When Will Trump's Israel Nominee Finally Become Ambassador Friedman?

The Senate is likely to approve the nomination by early March, but a vote at the Foreign Relations Committee - which must take place before Friedman goes before the Senate - still hasn't been scheduled.

David Friedman testifies on his nomination to be the U.S. ambassador to Israel before the Senate Foreign Relations Committee, February 16, 2017.
WIN MCNAMEE/AFP

Nearly a week has passed since the Senate Foreign Relations Committee held a hearing on the nomination of David Friedman as ambassador to Israel.

Yet on Wednesday it was still not clear when the committee would reconvene to vote on President Donald Trump's choice for the job, so that the appointment could be brought to a vote on the Senate floor.

Friedman's hearing on Thursday lasted more than three hours. At its culmination, Committee chairman Senator Bob Corker (R-TN,) said he would give senators 24 hours to submit written questions to the nominee.

That period ended on Friday, and Washington then went off to a long weekend break, which ended only on Tuesday, the day after the annual Presidents' Day

The next step should be a committee vote, but there has been no mention of any meetings scheduled through next Tuesday, when the panel next meets for a hearing on the situation in Iraq.

Corker is currently visiting the Middle East on a tour focused on the war against ISIS and also looking at other regional issues. On Tuesday he was in Lebanon and earlier this week he was in Iraq.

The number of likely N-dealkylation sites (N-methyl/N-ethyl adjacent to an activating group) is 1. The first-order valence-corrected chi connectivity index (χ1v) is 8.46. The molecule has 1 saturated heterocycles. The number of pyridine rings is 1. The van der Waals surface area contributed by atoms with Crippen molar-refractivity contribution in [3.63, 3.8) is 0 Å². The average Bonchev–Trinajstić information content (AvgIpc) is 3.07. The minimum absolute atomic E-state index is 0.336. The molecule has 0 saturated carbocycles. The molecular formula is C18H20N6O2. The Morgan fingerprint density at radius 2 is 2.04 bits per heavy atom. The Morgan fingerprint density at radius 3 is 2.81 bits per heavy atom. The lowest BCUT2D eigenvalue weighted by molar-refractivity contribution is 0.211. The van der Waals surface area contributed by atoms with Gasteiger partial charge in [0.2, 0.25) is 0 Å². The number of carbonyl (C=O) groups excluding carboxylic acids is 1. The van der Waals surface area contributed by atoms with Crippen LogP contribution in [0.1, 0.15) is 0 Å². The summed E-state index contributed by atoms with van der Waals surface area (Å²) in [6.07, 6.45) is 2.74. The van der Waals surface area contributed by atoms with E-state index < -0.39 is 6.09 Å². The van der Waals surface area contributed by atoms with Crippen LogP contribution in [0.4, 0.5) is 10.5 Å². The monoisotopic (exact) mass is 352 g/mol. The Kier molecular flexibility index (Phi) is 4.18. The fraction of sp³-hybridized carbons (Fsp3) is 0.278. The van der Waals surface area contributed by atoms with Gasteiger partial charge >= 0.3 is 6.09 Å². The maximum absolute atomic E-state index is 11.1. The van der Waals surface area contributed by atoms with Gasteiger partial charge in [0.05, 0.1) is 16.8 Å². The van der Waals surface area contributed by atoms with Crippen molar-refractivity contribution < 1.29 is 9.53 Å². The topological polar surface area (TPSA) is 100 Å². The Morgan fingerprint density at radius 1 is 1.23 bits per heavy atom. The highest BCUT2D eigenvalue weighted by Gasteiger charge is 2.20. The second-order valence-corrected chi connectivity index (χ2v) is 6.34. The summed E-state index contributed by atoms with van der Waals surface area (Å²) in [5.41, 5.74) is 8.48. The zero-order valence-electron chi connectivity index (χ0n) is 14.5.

While a regular business meeting in the committee can be ordered at short notice, it won't happen before Corker returns from the Middle East toward the weekend.

Once it reconvenes the committee can be expected to vote on Friedman's nomination, without further discussion, and then move on to other issues.

How Senate Foreign Relations Committee members are likely to vote on David Friedman's nomination.
Haaretz

Friedman is expected to receive the support of all the panel's Republican members. Friedman's softening of earlier policy stances during the hearing may help him win support on the Democratic side, as well.

Friedman has been expected to win final confirmation by the early March. If he indeed passes the committee, his name will go up for a vote on the Senate floor, where a Republican majority is expected to ensure he's approved.

Opponents might be able to slow but not thwart the confirmation process, as they have done with previous Trump nominees.

Over the weekend, the Jewish Reform movement - the largest Jewish movement in North America - took the unprecedented step of announcing its opposition to Friedman's nomination.

Stephen Greenberg, leader of the Conference of Presidents of Major American Jewish Organizations, sounded a note of approval for Friedman by saying in Jerusalem last week that he "has all the makings" for the position.